Confession Of Murder (Nae-ga sal-in-beom-i-da)

Korea (2012) Dir. Jeong Byeong-gil

2005 and police detective Choi Hyung-Goo (Jung Jae-Young) has a run in with a masked killer who disfigures him and tells Choi he’ll extract a special revenge on him. A short while later the fifteen year statute of limitations expires on a the case of brutal serial killings following which a man named Lee Doo-Suk (Park Si-Hoo) publishes a book “I Am The Murderer” in 2007, confessing to and describing in great detail all of the killings from the fifteen year period, turning Lee into a celebrity.

Now a washed up detective with a drink problem, angry at his failure to catch and prosecute Lee, Choi is determined to bring Lee down. Meanwhile a small group of parents of Lee’s alleged victims, headed by Han Ji-su (Kim Yeong-ae), the mother of the last victim whose body has not been found, are planning their own revenge which interferes with Choi’s plans. Then a man called “J” (Jeong Hae-gyun) appears claiming he is the real killer not Lee.

Having made his name with the documentary Action Boys about stuntmen, Jeong Byeong-gil makes the move to feature films with this impressive debut, a spiralling murder mystery with a heavy dose of action and black humour thrown into the mix. In fact, it is these elements that make Confession Of Murder feel more like a Hong Kong action thriller than a Korean one. Actually I wouldn’t be surprised if a Hong Kong remake appeared one day, probably with someone like Nick Cheung, Nicholas Tse or Louis Koo in the lead role.

The fifteen year statute of limitations is an interesting one that has been used as a plot device in Korean films before, most recently Montage but this one uses it to great effect, serving as a key component in making the celebrity status Lee enjoys once his book is published. A young good looking guy, his fanbase is largely young females ensuring maximum publicity and his book is a best seller.

As much as this rubs his ego it rubs Choi up the wrong way and he ends up being the bad guy in the eyes of the oddly smitten public. With the mystery of the final murder not yet solved Choi continues to push for Lee to reveal all, something Lee claims ignorance about, resulting in a live TV debate between the two. During the broadcast a caller named J talks with authority about the murders and accuses Lee of being a fake, claiming he is the real killer, sparking a media frenzy and public furore about this new direction the case.

Intriguing enough but Jeong isn’t done and throws in a huge twist which is likely to polarise the audience and does get the dramatic license treatment with some excessive flourishes but for this writer, it works very well and hits with suitable clout to change the complexion of the story sufficiently enough.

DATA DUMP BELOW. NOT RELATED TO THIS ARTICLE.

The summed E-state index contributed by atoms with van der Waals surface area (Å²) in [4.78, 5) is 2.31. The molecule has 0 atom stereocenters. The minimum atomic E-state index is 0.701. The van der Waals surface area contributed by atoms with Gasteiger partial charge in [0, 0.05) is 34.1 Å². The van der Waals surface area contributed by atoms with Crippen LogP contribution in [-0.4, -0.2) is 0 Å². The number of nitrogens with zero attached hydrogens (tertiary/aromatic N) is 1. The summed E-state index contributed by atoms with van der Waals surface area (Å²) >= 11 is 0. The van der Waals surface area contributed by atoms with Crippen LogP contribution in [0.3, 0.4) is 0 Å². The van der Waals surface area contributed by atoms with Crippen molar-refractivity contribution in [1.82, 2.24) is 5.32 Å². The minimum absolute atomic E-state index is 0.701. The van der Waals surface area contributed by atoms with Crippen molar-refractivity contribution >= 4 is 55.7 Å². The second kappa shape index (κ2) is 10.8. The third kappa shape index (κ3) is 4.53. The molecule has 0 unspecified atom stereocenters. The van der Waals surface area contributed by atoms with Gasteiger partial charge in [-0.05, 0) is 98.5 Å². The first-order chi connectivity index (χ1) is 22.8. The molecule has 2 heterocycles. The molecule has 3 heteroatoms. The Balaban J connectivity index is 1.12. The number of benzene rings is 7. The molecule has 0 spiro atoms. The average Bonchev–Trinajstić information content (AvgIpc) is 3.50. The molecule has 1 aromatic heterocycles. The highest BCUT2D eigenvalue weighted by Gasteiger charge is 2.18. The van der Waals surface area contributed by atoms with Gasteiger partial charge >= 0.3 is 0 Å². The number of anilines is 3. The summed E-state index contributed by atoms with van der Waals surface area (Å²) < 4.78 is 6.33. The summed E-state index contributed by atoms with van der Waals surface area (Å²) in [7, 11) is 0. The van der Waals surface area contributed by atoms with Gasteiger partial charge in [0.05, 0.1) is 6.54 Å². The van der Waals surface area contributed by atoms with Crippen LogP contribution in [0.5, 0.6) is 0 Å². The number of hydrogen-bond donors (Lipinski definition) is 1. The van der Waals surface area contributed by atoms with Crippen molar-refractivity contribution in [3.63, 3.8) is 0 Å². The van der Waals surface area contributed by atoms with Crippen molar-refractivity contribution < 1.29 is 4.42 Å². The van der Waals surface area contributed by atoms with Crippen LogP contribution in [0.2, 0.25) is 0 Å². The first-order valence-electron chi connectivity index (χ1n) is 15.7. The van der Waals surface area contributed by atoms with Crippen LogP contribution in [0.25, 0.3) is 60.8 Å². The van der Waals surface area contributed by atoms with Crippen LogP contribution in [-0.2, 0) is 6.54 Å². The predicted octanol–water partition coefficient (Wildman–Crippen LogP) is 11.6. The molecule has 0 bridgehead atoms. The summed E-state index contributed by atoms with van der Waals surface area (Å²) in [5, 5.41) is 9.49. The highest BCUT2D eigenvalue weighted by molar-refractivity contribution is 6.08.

There is something a little overambitious about the mechanics and risk of this development which will have many screaming “Implausible” at the their screens but since it has the desired effect and gives way to some much needed emotional depth in the final act there is little room for complaint. The only part of the story that feels arguably surplus to requirement is the suicide of Choi’s ex-boxer friend Jeong Hyeon-shik (Ryu Je-seung) at the start of the film.

What isn’t so immediate to figure out is Jeong’s motive for his story – is he trying to put as fresh spin on the murder mystery or having a pop at the cult of celebrity? He achieves both with one contributing neatly the other, explaining the early dichotomy of dark thriller making way for comedic car chases and CGI frivolity.

The latter comes courtesy of Han Ji-su and her band of would be vigilantes, comprised of a snake catcher (Kim Jong-gu) and his daughter Gang-suk (Jo Eun-ji), who is a crack shot archer and Han’s ex-con friend Gang Do-hyeok (Oh Yong), who try to kidnap Lee to get him to reveal where the body of Han’s daughter is. The kidnap plan involves snakes (naturally) and results in a frantic motorway chase to justify the aforementioned Hong Kong thriller comparisons. It’s a blistering paced and high octane action scene, incorporating some high risk fights on top of the speeding cars.

Played superbly by a somewhat inappropriately babyfaced Park Si-Hoo, Lee is a suitably sneery and arrogant beyond belief, revelling in his condescension of Choi by flaunting the expired statute of limitations in his face while offering his hand at the same time, making his public appeal unfathomable but as we have seen in real life, the public sadly will latch on to anybody in the public eye if they are photogenic or interesting enough.

The fact Lee is a confessed murderer is the conceit of this satire and while this will be a stretch of credibility for some, we know that one day it will happen in reality – if it hasn’t already. Countering Park’s assured smugness as the beleaguered Choi is Jung Jae-Young, a man of many roles who gets a chance to incorporate a little of all of them while depicting Choi’s emotional ups and downs, while maintaining the integrity of his character throughout.

For a first time effort Jeong Byeong-gil has paid close attention to the conventions of the “typical” Korean thriller and manipulated them by incorporating elements from external influences into his tight and well paced script, has delivered a strong, intelligent and engaging crime drama that should have other filmmakers working in the genre exhibit the same forward thinking and put an original twist on an old favourite.

A successful blend of crime thriller, action and black comedy, Confession Of Murder is a confident, taut and polished, neatly crafted debut from a writer-director who we hope won’t be resting on his laurels and will push himself in his future projects.

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